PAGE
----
Jim Iams | Former USA Assistant Coach and Former Head Coach at University of Georgia
I am so tired of hearing the same comment made by TV analysts before the start of every volleyball match. It goes something like this: “The serving/passing (S/P) game is going to play a big role in determining the outcome of this match.”
Let’s set the record straight. Hitting efficiency is a far better predictor of outcome than any other statistic. Bad S/P can lose you a game in a heartbeat, but superior S/P will only give you a marginally better chance of victory. If winning the S/P battle were the key, the Japanese women’s national team would dominate the international game.
So what role does S/P play in volleyball match? Jim Colman, the father of USA Volleyball statistics, claimed that “S/P determines the gym a team should be competing in.” What he meant was that a team’s S/P must be comparable to its opponent’s to have a reasonable chance of success. I acknowledge that “comparable” is a vague term, but I would venture a guess that, at a minimum, the top 25 college women’s teams fit into that category. (There is a way to examine this statistically, but that is for another day.)
The chance of a team winning a rally with a successful kill generally involves 3 things:
- The first contact.
- The quality of the set (location, decision and deception).
- The effectiveness of the attacker.
I would contend that the most important of the 3 is the hitter; only an attacker can turn a bad pass followed by a marginal set into a positive outcome. The set is next in line followed by the first contact. Remember, even a perfect pass does not guarantee a kill.
I know what you’re thinking –“It may not promise a kill, but the perfect pass sure improves your chances.” In most cases, I agree that there is a positive correlation, but how much different is it from the pass that is 3 feet off the net? More important, you shouldn’t look at one event but, rather, each game in its entirety. If, in the course of a single game, one team gets 5 more good passes, is that going to be “the” determining factor? A superior setter can make up for 2 of those on his/her own, and good attackers can clean up what is left while barely breaking a sweat. What would you want – 5 more perfect passes or 5 more kills?
One final point: The importance of S/P varies with the relative strength of your hitters and the style of offense you run. If your team is outside-hitter dominated (which many teams are), the need for a perfect pass is reduced. Teams that run a faster offense may benefit from better passing, but I caution against going too fast unless you have a great setter and you need speed to win.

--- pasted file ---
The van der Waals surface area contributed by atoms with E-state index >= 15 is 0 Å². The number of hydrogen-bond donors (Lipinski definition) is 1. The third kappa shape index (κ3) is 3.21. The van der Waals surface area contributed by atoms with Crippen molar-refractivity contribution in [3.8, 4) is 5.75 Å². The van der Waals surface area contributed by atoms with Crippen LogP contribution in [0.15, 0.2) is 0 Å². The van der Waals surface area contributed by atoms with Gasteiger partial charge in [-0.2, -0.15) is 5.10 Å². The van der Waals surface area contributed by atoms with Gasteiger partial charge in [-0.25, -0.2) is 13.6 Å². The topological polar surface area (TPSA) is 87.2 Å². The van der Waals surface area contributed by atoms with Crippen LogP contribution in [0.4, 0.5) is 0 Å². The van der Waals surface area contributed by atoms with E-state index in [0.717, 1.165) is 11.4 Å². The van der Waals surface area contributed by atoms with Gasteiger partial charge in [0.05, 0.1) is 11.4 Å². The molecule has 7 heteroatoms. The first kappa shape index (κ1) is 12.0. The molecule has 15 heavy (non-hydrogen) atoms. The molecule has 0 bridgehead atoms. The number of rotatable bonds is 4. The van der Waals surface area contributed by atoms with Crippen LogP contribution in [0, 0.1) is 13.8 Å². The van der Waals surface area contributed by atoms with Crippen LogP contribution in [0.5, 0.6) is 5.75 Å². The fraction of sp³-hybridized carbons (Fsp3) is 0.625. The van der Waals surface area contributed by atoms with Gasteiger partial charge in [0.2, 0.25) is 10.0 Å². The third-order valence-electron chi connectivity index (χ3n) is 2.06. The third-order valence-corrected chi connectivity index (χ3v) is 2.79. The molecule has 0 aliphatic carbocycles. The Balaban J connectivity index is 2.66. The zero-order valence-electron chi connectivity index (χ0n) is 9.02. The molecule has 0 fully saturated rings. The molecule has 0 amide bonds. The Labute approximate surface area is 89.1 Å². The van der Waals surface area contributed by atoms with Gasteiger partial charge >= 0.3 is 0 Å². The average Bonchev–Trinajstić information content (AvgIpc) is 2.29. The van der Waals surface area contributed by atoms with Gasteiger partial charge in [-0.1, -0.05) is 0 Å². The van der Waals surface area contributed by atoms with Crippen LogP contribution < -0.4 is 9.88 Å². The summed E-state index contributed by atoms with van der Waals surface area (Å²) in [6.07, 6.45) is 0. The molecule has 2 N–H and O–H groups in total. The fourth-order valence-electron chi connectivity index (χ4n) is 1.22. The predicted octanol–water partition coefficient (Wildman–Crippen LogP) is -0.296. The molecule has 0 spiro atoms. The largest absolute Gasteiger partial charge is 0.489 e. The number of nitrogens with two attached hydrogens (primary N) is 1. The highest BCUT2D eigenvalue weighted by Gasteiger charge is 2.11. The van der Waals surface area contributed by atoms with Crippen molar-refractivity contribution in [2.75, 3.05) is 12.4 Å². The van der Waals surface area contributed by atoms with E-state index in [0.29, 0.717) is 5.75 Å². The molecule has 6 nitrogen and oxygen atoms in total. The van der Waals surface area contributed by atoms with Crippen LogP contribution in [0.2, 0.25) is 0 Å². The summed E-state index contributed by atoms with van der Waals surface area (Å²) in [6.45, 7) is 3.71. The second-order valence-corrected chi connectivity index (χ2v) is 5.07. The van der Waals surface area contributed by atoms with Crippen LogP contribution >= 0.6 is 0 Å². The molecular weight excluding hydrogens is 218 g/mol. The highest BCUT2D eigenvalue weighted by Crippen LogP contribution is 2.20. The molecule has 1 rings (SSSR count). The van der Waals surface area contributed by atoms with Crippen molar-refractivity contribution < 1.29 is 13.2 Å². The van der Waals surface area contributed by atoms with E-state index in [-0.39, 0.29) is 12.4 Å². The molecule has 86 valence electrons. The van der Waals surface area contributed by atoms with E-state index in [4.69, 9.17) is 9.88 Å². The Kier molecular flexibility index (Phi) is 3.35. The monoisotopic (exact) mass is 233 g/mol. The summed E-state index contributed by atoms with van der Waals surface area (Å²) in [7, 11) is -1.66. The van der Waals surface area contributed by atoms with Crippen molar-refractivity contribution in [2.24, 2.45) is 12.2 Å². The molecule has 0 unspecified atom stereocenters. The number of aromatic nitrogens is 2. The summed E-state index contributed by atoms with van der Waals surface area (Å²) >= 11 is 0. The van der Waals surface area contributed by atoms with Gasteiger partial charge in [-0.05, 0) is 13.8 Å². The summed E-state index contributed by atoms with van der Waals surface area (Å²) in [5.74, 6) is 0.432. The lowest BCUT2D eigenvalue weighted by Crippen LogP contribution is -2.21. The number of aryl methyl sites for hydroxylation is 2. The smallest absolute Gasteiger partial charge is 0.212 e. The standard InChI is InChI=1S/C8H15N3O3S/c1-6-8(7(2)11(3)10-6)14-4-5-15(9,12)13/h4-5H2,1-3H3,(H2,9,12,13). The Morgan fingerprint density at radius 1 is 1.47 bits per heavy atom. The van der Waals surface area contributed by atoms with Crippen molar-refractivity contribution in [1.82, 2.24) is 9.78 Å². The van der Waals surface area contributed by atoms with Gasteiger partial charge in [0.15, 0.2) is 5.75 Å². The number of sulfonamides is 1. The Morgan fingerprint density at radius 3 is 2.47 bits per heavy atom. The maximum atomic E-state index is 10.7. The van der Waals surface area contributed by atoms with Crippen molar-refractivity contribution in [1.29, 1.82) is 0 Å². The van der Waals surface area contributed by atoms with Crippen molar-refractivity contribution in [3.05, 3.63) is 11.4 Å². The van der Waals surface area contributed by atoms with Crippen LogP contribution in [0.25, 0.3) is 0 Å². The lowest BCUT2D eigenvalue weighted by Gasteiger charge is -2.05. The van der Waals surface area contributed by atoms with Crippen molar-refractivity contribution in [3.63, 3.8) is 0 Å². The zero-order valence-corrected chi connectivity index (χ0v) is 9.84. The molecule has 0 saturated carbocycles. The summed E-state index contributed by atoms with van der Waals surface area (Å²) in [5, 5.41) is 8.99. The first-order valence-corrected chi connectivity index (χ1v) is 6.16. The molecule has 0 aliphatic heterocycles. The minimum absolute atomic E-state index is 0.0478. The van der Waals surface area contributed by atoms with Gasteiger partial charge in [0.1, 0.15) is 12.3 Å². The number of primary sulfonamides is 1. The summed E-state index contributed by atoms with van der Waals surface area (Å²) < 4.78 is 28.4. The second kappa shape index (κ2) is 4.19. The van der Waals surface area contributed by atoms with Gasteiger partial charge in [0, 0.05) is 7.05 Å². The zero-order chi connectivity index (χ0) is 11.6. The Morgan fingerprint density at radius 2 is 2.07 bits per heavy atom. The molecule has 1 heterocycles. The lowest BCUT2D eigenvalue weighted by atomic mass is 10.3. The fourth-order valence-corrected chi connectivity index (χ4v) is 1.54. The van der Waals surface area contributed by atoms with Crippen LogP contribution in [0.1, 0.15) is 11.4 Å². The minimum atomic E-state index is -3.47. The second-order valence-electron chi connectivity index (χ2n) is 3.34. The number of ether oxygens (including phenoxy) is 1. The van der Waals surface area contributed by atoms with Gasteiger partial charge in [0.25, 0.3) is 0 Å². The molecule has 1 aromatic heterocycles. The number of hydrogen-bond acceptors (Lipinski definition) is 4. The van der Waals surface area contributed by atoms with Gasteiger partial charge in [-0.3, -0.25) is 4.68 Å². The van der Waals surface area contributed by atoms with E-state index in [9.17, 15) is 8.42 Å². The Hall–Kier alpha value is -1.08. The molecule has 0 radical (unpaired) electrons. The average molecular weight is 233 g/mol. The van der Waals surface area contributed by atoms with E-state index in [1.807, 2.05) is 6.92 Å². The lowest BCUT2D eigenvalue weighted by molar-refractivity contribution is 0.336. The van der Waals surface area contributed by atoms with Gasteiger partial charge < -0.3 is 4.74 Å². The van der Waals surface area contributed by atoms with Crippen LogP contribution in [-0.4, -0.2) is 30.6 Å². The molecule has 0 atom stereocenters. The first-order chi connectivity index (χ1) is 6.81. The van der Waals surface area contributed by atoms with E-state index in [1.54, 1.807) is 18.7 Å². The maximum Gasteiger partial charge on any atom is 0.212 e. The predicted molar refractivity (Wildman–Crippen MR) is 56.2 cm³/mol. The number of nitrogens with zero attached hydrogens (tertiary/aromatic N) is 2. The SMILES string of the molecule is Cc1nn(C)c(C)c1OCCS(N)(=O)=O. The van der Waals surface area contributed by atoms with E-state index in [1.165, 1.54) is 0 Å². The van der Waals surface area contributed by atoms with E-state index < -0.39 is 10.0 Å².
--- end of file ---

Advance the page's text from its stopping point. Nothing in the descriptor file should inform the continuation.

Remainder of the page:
A quick story from my time as Terry Liskevych’s assistant coach for the USA women’s national team (1985-88). The most dominant team at the time was Cuba. We, along with the rest of world, had a difficult time stopping them because their outside hitters, led by Mireya Luis (she of the 40-plus-inch vertical jump), could go over or around any block. We had our greatest success when we served easy because that put them “in system” and tempted them to run a faster offense. When they tried to run faster, they made more mistakes. There’s a lesson to be learned there.
To summarize, let me first say this: Don’t stop working on your S/P. It’s still important, even if not for the reason you may have thought. More to the point, make sure your attack system maximizes the strength of your hitters, and don’t count on an offense that requires better passing than your team can produce under pressure.
Jim Iams was an assistant coach to Terry Liskevych from 1985-88 for the U.S. women’s Olympic team and an advisor for the ’92 and ’96 teams. He was a head coach collegiately from 1989-99 at the University of Georgia, where he compiled a 242-118 record and led the Bulldogs to seven NCAA tournament appearances.